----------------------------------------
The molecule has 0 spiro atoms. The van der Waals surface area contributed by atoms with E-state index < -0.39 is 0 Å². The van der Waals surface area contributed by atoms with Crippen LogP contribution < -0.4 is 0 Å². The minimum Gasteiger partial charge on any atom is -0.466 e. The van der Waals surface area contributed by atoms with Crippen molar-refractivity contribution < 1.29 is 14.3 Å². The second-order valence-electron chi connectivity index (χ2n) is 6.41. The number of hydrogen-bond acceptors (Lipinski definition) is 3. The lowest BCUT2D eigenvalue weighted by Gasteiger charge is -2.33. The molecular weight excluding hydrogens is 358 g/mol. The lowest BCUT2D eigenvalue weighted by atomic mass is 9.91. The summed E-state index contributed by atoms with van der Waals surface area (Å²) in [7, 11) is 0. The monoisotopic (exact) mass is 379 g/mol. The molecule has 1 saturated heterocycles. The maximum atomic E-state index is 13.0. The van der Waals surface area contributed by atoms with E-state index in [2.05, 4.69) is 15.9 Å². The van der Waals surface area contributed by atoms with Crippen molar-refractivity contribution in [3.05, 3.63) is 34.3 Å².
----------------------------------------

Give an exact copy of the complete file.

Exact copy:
The molecule has 0 spiro atoms. The van der Waals surface area contributed by atoms with E-state index < -0.39 is 0 Å². The van der Waals surface area contributed by atoms with Crippen LogP contribution < -0.4 is 0 Å². The minimum Gasteiger partial charge on any atom is -0.466 e. The van der Waals surface area contributed by atoms with Crippen molar-refractivity contribution < 1.29 is 14.3 Å². The second-order valence-electron chi connectivity index (χ2n) is 6.41. The number of hydrogen-bond acceptors (Lipinski definition) is 3. The lowest BCUT2D eigenvalue weighted by Gasteiger charge is -2.33. The molecular weight excluding hydrogens is 358 g/mol. The lowest BCUT2D eigenvalue weighted by atomic mass is 9.91. The summed E-state index contributed by atoms with van der Waals surface area (Å²) in [7, 11) is 0. The monoisotopic (exact) mass is 379 g/mol. The molecule has 1 saturated heterocycles. The maximum atomic E-state index is 13.0. The van der Waals surface area contributed by atoms with E-state index in [2.05, 4.69) is 15.9 Å². The van der Waals surface area contributed by atoms with Crippen molar-refractivity contribution in [3.05, 3.63) is 34.3 Å².